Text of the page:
Student loan debt in the United States has reached the $1 trillion amount and continues to grow everyday. You may be struggling with the overwhelming debt and wonder, can bankruptcy help me and what are my options?
First, can bankruptcy discharge student loans?
In short, technically yes, but in reality, no. The standard for wiping out student loans in bankruptcy is referred to as undue hardship. At first glance undue hardship seems like something that most people qualify for when they’re filing bankruptcy. Especially in a chapter 7 bankruptcy, the person (debtor) filing has no money left to pay creditors after paying their necessary living expenses and you would think that they qualify for discharge of their student loans under the “undue hardship” standard. However, when analyzing the most common court standard to determine dischargeability, the courts may use the Brunner test.
The Brunner test states that you must show:
- (1) that the debtor cannot maintain, based on current income and expenses, a “minimal” standard of living for herself and her dependents if forced to repay the loans;
- (2) that additional circumstances exist indicating that this state of affairs is likely to persist for a significant portion of the repayment period of the student loans; and
- (3) that the debtor has made good faith efforts to repay the loans. For the reasons set forth in the district court’s order, we adopt this analysis. The first part of this test has been applied frequently as the minimum necessary to establish “undue hardship.” see (Brunner v. New York State Higher Educ. Servs. Corp., 831 F. 2d 395 (2d Cir. 1987)
As you can see the “undue hardship” standard appears to turn in to an impossible standard that very few can meet. Some courts though have allowed debtors to extinguish their student loans when they have shown that they have made a good faith effort to repay but simply cannot due to the foreseeability of repayment in the future.
What’s the process for determining if you can wipe out your student loan debt?
After you file your bankruptcy proceeding, you will need to get an attorney to file an adversary proceeding to determine the dischargeability of the debt. An adversary proceeding is a lawsuit within the bankruptcy that is asking the bankruptcy court to make a determination or ruling on a specific instance.
Since the Bankruptcy Code under 11 U.S.C. §523 (a)(8) provides that debts arising from an educational benefit of the debtor are not dischargeable, the adversary must be filed to make a determination that the debt constitutes and undue hardship on the debtor.
I have an educational loan from a private bank, can I get relief in bankruptcy?
The Bankruptcy Code does not distinguish who holds the debt, if the debt was for an educational benefit, the debt will come under the standard of undue hardship.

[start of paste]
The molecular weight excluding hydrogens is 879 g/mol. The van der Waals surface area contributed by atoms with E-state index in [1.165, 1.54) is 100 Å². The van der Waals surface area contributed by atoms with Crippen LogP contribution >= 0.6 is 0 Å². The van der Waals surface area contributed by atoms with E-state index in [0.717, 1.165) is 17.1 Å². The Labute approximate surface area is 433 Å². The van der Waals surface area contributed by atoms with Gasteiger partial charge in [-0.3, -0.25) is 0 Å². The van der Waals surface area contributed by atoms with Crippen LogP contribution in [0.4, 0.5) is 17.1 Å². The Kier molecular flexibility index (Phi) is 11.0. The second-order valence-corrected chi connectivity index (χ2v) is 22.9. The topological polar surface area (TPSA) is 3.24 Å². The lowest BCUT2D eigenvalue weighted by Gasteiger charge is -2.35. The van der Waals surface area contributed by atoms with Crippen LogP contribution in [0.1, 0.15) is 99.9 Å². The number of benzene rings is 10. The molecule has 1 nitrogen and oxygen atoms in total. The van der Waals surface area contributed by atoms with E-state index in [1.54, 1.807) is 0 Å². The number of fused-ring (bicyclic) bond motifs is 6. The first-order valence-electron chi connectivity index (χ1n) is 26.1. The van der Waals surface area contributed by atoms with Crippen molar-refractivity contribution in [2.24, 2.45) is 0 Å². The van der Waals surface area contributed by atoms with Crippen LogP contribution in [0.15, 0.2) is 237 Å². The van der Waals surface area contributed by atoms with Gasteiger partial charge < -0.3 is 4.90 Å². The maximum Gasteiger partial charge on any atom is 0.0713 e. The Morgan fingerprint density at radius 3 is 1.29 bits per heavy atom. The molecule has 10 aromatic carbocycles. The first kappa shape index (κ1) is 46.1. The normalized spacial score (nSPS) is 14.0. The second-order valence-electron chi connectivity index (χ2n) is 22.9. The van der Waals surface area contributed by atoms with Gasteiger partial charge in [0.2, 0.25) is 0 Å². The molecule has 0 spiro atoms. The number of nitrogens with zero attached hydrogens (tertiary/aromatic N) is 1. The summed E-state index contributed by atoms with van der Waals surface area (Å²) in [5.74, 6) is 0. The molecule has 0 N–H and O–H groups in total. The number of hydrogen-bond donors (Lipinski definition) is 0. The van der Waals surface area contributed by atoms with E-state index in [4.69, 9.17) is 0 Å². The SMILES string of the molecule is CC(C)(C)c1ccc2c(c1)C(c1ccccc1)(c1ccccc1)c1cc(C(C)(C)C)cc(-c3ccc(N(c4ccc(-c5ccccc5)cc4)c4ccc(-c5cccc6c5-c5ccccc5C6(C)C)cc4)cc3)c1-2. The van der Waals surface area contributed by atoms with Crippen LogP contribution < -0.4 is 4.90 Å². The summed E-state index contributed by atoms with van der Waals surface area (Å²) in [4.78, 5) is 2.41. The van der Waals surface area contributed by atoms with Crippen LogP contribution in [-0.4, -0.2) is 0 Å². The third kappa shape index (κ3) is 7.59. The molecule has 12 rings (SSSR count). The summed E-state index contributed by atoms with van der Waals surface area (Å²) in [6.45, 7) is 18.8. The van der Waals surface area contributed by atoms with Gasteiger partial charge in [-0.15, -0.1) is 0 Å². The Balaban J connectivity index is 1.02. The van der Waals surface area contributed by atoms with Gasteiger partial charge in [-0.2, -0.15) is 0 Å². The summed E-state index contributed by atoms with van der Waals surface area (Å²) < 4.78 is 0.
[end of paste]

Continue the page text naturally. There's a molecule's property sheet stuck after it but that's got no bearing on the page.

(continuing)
I have a loan from a trade school or unaccredited vocational school.
A loan from those types of schools may be able to be discharged in a bankruptcy. Contact a local bankruptcy attorney if you think you have that type of loan.
So are you saying that bankruptcy cannot help me with my student loans?
Not necessarily. Even if you have student loan debt that may not be able to be wiped out, a bankruptcy could provide you some relief.
If you choose to file a Chapter 13, your Chapter 13 may pay a dividend to unsecured creditors and your student loans may receive some money. If you only have student loan debt, a chapter 13 could pay off all of your student loan debt over the 3 to 5 year commitment period and you come out of the bankruptcy with little or no student loan debt. At the very least, you likely will not have to pay your student loans while you’re in the Chapter 13 because doing so would constitute a preference payment.
If you choose to file a Chapter 7, the student loan creditor likely will not seek payment while you’re in the bankruptcy since doing so would violate the automatic stay. When you get your Chapter 7 discharge after 4 to 6 months from filing, the only debt that you do have after the discharge would be the student loans. In this situation, the debt is more manageable.
Non-bankruptcy student loan repayment options:
Today, the student loans backed by the government offer many attractive options that you should consider.
- Standard repayment
- Graduated repayment
- Extended repayment
- Revised Pay as You Earn
- Pay as You Earn
- Income Based Repayment
- Income Contingent Repayment
- Income Sensitive Repayment
The best advice is to contact your student loan provider either online or via phone and stay ahead of their collection activities. Do not wait until they are garnishing you or sue you to pay them as some of the previously mentioned repayment options may not be available at that time.
Sims Law, PLLC
This Blog/Web Site is made available by the lawyer or law firm publisher for educational purposes only as well as to give you general information and a general understanding of the law, not to provide specific legal advice. By using this blog site you understand that there is no attorney client relationship between you and the Blog/Web Site publisher. The Blog/Web Site should not be used as a substitute for competent legal advice from a licensed professional attorney in your state.